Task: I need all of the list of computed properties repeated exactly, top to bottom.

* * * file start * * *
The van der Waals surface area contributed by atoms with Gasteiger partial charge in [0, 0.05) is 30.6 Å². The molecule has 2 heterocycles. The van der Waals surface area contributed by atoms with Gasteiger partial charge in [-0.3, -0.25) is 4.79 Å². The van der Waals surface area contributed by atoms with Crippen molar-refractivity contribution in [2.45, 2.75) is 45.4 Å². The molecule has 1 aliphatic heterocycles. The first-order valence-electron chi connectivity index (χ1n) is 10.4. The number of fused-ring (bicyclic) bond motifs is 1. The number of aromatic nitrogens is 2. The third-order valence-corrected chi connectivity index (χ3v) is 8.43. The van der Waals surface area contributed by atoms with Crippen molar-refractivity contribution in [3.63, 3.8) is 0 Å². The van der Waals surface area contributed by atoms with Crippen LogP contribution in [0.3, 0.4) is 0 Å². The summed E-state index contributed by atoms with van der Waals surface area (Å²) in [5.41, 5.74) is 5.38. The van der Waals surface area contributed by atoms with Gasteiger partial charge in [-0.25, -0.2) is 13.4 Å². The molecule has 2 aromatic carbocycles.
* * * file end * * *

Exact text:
The van der Waals surface area contributed by atoms with Gasteiger partial charge in [0, 0.05) is 30.6 Å². The molecule has 2 heterocycles. The van der Waals surface area contributed by atoms with Gasteiger partial charge in [-0.3, -0.25) is 4.79 Å². The van der Waals surface area contributed by atoms with Crippen molar-refractivity contribution in [2.45, 2.75) is 45.4 Å². The molecule has 1 aliphatic heterocycles. The first-order valence-electron chi connectivity index (χ1n) is 10.4. The number of fused-ring (bicyclic) bond motifs is 1. The number of aromatic nitrogens is 2. The third-order valence-corrected chi connectivity index (χ3v) is 8.43. The van der Waals surface area contributed by atoms with Crippen molar-refractivity contribution in [3.63, 3.8) is 0 Å². The van der Waals surface area contributed by atoms with Crippen LogP contribution in [0.3, 0.4) is 0 Å². The summed E-state index contributed by atoms with van der Waals surface area (Å²) in [5.41, 5.74) is 5.38. The van der Waals surface area contributed by atoms with Gasteiger partial charge in [-0.25, -0.2) is 13.4 Å². The molecule has 2 aromatic carbocycles.